Ok, now this sketch stemmed off from your paint over - so its not really connected to your image (it's now a completely different story)
I'm just working in more story and connecting the figure to the background - (it went a little mills & boon on me.)
Working the composition some more and directing the viewers eye. Girl to boat and back again and using background elements to frame the boat and support and direct the flow.
Hope it helps.
I thought I'd throw a couple of suggestions in here too, though you've already had some great advice! I personally like the vertical format, and the fact that the girl isn't necessarily filling the frame, but Giacomo's suggestions on moving the wall were valid since the background and girl/wall had the same amount of emphasis. I think you could stand to push your values a little more even though it's a very pastelly scene. Venger's point on flow are really valid.. if you stay with your original composition, have a play around with the elements like the foliage to try and create a nice flow around and to the girl. You could add some extras like trees in the foreground - the repetition will help the sense of distance in the background too.
I also tried to push the sunlit aspect of it more... as Blackspot was recommending. Hope there's something useful in here!
Venger: That's an awfully difficult pose to hold for the girl but it's a cool picture, and I get what you mean about story now.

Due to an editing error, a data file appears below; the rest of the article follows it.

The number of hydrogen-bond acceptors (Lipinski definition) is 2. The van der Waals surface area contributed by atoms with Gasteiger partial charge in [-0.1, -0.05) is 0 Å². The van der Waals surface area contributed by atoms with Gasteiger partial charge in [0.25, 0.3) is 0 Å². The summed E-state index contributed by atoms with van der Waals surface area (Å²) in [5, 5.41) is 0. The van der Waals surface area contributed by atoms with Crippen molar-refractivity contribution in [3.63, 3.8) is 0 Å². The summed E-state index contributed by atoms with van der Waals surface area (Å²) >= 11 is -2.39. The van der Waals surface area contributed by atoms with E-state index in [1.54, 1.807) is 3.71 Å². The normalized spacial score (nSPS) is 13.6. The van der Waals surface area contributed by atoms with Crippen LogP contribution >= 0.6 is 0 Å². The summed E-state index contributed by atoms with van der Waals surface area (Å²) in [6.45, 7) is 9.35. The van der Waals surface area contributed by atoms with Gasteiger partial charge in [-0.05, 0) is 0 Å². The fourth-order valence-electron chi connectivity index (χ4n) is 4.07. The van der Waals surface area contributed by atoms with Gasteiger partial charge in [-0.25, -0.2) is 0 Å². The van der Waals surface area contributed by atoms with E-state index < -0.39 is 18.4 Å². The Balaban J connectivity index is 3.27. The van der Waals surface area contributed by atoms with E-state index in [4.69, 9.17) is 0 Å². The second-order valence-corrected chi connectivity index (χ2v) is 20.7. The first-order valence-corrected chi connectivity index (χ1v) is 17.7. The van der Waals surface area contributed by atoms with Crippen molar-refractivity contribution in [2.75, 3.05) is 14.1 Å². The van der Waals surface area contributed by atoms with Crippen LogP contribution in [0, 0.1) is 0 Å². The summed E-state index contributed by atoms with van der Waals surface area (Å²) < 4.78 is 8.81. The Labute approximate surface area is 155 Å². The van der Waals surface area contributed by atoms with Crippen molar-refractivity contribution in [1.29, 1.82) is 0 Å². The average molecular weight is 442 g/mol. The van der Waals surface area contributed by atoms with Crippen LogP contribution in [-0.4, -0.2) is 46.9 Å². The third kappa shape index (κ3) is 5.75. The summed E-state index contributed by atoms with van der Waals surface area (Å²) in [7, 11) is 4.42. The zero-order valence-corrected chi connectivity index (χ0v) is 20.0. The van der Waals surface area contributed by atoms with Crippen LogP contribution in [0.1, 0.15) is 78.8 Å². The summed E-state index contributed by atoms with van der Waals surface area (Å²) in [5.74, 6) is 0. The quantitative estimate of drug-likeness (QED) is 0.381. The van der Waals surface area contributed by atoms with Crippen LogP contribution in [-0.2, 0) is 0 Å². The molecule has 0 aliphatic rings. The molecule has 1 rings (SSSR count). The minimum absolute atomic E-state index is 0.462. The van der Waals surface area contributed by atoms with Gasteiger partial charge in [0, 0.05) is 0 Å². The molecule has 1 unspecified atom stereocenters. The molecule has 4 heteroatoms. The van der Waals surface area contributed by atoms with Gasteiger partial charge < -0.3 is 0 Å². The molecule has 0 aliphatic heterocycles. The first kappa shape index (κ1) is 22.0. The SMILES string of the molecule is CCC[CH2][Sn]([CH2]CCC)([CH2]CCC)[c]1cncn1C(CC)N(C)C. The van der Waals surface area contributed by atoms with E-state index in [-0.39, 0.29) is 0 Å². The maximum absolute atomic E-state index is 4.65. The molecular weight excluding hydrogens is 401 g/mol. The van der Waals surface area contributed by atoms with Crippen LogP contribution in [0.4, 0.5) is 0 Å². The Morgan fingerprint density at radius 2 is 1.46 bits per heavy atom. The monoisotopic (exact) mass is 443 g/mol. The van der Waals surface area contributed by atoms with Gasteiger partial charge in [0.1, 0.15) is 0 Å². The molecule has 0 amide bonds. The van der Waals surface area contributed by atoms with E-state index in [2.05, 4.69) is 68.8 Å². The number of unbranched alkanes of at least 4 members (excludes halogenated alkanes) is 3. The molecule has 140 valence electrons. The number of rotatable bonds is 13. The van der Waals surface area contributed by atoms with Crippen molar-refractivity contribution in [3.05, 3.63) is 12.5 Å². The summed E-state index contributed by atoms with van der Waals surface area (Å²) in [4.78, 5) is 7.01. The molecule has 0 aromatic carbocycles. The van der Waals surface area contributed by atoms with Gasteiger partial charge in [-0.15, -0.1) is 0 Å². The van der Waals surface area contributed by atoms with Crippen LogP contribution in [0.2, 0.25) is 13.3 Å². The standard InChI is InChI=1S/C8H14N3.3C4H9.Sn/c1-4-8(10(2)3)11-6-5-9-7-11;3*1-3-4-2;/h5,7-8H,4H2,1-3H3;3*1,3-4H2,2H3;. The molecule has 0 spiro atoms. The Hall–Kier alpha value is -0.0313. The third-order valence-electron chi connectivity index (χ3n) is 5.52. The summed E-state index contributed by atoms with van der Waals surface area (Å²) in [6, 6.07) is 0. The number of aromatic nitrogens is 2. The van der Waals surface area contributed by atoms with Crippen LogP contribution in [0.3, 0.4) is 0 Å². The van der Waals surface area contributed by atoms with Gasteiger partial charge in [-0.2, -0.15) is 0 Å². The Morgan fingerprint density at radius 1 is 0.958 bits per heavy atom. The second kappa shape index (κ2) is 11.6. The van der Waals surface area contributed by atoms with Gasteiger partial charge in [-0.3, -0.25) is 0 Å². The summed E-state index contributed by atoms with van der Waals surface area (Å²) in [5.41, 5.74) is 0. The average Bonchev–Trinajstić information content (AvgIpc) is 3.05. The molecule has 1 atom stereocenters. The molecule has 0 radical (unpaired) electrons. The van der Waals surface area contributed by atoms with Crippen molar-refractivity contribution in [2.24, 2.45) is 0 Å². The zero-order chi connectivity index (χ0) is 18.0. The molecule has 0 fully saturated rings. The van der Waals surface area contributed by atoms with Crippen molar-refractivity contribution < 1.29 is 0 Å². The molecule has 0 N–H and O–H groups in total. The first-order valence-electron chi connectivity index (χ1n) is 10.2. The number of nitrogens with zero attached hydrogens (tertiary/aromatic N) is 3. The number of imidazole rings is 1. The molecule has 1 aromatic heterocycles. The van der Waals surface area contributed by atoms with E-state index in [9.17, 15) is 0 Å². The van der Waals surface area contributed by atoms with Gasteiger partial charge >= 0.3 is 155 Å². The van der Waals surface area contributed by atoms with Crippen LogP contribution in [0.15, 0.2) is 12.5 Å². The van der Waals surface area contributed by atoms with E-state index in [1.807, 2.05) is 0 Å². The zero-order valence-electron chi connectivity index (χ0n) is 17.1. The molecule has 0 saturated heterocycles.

zephyri: wow, that's really awesome - thanks so much! I'm kind of curious about why yours has such a stronger sense of light - I assume it's because there's more value contrast, but when I tried adding more contrast between light and dark on my own (mostly making the shadows darker and adding more highlights) it just looked kind of messy and like the darks were too dark.
I'm really excited at all the POs (and they're making me slightly want to give up on this and go do studies instead until I'm better, but I haven't finished a complete picture in very long so I'm going to make myself finish this)
I think the contrast definitely plays a part, but it's a number of things... stuff like paying attention to where the light is coming from and where the shadows fall - if it's coming from the right of the image and close to the horizon then everything will cast long shadows that are tinted by the ambient light of the sky. It's also using more saturated colours - especially in those lighting conditions, the transition from light to shadow tends to get very saturated, as there's a lot of red light bouncing around. And I pushed the values between the planes to help the distance read a bit better too. Mine's still not perfect and I'd suggest trying to find some reference for people sitting in that low, mid afternoon sun to make sure it still all reads well. It's definitely worth pursuing as a final image, it's like a more anime take on a lot of the old master paintings (check out guys like Alma Tadema, Bouguereau and Leighton - they do a lot of painting of ladies lounging outside in flowers and sunlight )
I started trying to work out the lighting again yesterday, but it's kind of messy. I should also probably think more about the composition and things before getting into that, but I got kind of carried away.
All the ref pictures I can find for lighting condition have really washed out skies - I know in part it's just because of how the camera works, but I don't know how exaggerrated the effect is in photos.
For whatever it's worth, I liked the color on your original one a lot more than on the updates. The new ones feel very muddy and the eye isn't moving around as much.